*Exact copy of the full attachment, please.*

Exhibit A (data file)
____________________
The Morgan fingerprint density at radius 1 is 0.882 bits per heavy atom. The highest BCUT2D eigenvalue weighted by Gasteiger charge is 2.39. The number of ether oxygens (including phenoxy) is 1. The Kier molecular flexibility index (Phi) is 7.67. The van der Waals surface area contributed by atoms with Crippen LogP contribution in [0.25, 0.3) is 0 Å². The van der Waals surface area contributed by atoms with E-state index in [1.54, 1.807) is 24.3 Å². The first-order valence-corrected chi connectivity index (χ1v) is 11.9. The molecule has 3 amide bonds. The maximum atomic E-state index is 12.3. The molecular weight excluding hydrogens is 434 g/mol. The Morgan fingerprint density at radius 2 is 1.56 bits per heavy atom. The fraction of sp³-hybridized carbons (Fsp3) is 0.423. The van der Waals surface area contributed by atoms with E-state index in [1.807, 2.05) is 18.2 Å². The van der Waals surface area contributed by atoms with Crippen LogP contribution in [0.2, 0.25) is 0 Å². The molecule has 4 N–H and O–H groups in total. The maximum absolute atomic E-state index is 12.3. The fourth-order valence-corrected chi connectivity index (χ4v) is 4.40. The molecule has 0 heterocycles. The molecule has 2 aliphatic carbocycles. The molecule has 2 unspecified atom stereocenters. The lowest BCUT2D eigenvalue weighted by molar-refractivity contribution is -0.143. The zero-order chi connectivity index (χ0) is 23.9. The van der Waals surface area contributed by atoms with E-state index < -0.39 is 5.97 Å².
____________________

The Morgan fingerprint density at radius 1 is 0.882 bits per heavy atom. The highest BCUT2D eigenvalue weighted by Gasteiger charge is 2.39. The number of ether oxygens (including phenoxy) is 1. The Kier molecular flexibility index (Phi) is 7.67. The van der Waals surface area contributed by atoms with Crippen LogP contribution in [0.25, 0.3) is 0 Å². The van der Waals surface area contributed by atoms with E-state index in [1.54, 1.807) is 24.3 Å². The first-order valence-corrected chi connectivity index (χ1v) is 11.9. The molecule has 3 amide bonds. The maximum atomic E-state index is 12.3. The molecular weight excluding hydrogens is 434 g/mol. The Morgan fingerprint density at radius 2 is 1.56 bits per heavy atom. The fraction of sp³-hybridized carbons (Fsp3) is 0.423. The van der Waals surface area contributed by atoms with E-state index in [1.807, 2.05) is 18.2 Å². The van der Waals surface area contributed by atoms with Crippen LogP contribution in [0.2, 0.25) is 0 Å². The molecule has 4 N–H and O–H groups in total. The maximum absolute atomic E-state index is 12.3. The fourth-order valence-corrected chi connectivity index (χ4v) is 4.40. The molecule has 0 heterocycles. The molecule has 2 aliphatic carbocycles. The molecule has 2 unspecified atom stereocenters. The lowest BCUT2D eigenvalue weighted by molar-refractivity contribution is -0.143. The zero-order chi connectivity index (χ0) is 23.9. The van der Waals surface area contributed by atoms with E-state index < -0.39 is 5.97 Å².